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JavaScript creativity : exploring the modern capabilities of JavaScript and HTML5
Hudson S., Apress, Berkeley, CA, 2014. 184 pp.  Type: Book (978-1-430259-44-2)
Date Reviewed: Dec 31 2014

This is a nice overview of graphics (2D and 3D) and music manipulation in JavaScript. It covers the multimedia features of up-to-date web browsers, and also presents dedicated programming techniques and libraries to access a webcam, peer-to-peer networks, and setting up a JavaScript server. The book is example based and employs didactic and practical scenarios.

The book is very well written and easy to read, even for non-native English readers. The chapters are nicely structured, making the book pleasant to read from beginning to end. It begins with a gentle summary of what readers actually need for a confortable reading, including debugging and profiling techniques (a tricky topic in the JavaScript world, by the way). Small examples are first presented (image processing and music generation), which are reconsidered and extended in later chapters. This makes for an entertaining and natural story. Most chapters contain notes to explore a topic deeper. I appreciate the appendix, which gives links to additional academic and practical resources.

Examples grow alongside the chapters in expressiveness and complexity, but not much in code size, which is remarkable for this kind of book. Instead, examples are rather short to write, well explained, and accessible from online resources. Frequently, books about advanced programming give large portions of source code, which quickly discourages the reader from typing everything in. The book smartly avoids this classical mistake by using appropriate libraries and incrementally built examples.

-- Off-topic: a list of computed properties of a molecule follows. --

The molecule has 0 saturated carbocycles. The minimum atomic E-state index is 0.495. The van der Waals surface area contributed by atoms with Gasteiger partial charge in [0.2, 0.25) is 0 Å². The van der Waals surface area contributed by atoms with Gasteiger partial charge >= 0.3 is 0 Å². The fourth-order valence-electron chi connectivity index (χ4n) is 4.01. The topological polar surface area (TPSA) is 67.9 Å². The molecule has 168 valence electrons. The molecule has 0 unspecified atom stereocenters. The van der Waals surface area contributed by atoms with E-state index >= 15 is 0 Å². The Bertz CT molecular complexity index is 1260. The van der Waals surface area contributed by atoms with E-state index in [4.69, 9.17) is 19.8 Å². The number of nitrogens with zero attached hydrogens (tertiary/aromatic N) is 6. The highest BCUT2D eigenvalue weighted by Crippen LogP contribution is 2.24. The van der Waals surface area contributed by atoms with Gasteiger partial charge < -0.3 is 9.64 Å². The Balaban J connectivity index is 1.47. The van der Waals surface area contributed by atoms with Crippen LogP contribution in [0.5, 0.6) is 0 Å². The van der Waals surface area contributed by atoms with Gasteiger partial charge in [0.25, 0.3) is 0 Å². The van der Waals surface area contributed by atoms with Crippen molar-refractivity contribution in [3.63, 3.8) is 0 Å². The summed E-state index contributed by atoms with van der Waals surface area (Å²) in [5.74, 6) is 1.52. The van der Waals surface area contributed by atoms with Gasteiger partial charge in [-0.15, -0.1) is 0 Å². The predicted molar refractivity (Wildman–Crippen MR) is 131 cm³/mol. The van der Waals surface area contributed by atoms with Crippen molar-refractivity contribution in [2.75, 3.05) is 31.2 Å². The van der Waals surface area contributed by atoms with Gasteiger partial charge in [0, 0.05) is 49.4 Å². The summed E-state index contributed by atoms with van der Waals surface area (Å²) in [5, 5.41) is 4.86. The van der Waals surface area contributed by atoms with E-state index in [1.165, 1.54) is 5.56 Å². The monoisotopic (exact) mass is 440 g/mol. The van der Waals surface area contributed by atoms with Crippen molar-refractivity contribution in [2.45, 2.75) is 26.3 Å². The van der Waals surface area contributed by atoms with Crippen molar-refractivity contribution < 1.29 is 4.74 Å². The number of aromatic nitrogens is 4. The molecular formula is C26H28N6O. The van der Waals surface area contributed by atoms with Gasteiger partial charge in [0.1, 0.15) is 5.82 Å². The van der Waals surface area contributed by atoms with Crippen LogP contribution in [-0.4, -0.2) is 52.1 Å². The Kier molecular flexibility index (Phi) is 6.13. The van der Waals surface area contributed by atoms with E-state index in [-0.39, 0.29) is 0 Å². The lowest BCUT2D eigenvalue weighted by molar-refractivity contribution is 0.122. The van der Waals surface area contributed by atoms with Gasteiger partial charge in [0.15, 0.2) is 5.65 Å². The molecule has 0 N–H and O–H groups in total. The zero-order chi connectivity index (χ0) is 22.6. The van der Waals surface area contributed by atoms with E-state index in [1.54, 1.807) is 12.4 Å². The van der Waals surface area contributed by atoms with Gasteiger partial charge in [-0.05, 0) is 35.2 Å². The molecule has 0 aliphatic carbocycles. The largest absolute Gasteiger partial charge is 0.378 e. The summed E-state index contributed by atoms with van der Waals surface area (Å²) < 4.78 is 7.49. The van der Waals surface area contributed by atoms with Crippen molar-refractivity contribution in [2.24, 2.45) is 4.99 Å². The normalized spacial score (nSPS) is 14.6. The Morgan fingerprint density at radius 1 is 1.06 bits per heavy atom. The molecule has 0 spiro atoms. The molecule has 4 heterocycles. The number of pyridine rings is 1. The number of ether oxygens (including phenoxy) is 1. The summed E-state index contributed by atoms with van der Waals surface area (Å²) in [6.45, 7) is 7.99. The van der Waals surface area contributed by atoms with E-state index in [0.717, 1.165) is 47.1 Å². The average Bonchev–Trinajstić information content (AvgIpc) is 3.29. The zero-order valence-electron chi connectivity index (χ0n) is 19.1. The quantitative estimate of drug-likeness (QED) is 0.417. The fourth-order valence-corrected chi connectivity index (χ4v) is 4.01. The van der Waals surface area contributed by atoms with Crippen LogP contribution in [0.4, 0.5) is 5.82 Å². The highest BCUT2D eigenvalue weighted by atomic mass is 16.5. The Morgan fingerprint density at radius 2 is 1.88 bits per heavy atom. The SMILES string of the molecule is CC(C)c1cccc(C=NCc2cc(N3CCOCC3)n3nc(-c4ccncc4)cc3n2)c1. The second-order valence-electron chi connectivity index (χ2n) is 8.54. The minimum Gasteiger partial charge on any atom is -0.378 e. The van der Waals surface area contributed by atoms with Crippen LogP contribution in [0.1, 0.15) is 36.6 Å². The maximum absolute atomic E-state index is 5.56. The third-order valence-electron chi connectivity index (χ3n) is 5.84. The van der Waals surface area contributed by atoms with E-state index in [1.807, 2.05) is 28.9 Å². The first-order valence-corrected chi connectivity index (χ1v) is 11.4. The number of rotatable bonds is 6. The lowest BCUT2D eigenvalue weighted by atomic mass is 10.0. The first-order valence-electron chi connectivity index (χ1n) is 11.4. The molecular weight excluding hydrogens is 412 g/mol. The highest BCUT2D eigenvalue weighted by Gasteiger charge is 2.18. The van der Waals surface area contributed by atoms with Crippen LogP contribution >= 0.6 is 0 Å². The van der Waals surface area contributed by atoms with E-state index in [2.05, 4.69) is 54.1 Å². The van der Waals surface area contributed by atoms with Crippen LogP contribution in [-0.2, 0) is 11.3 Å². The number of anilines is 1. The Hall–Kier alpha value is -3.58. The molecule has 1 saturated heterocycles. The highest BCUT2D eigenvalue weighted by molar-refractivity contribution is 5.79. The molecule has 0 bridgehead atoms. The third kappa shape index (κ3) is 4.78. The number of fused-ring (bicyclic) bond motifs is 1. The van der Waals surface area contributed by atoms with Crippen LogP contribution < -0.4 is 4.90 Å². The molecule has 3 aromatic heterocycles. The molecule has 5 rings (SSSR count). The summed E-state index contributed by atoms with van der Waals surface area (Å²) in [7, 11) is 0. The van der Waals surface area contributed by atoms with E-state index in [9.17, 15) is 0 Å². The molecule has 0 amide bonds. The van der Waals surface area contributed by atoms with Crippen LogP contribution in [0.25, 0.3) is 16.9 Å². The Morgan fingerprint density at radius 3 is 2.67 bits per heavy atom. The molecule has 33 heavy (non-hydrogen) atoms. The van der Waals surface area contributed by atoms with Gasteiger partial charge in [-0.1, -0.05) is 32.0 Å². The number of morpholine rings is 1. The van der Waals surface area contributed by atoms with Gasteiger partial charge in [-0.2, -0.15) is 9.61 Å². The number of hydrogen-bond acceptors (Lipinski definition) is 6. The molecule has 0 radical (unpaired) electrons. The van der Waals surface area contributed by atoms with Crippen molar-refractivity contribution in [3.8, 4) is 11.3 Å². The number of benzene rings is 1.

Discussion of code quality is also a very positive surprise from the book. Books with an artistic perspective are often weak on code quality. For example, chapter 2 uses refactoring to make the code modular and easy to read.

On the downside, some readers may find the explanations about Node.js and Socket.IO a bit light (chapter 7). A couple of paragraphs explaining what these frameworks are all about would have made chapter 7 easier for JavaScript novices. Also, the introduction to WebRTC and the technologies behind it are a bit harsh for non-experts in networks (chapter 8). However, this is far from being too critical to enjoy the chapter.

The book is intended for an audience with solid programming skills, primarily programmers with a strong interest in seeing what web browsers are up to. A programmer with light knowledge about JavaScript should not feel disoriented.

I very much enjoyed reading this book. I am an academic in software engineering, deeply involved in many software developments. I have learnt many things about image processing and music composition, two topics in which I have no background at all. I highly recommend it.

Reviewer:  Alexandre Bergel Review #: CR143043 (1504-0256)
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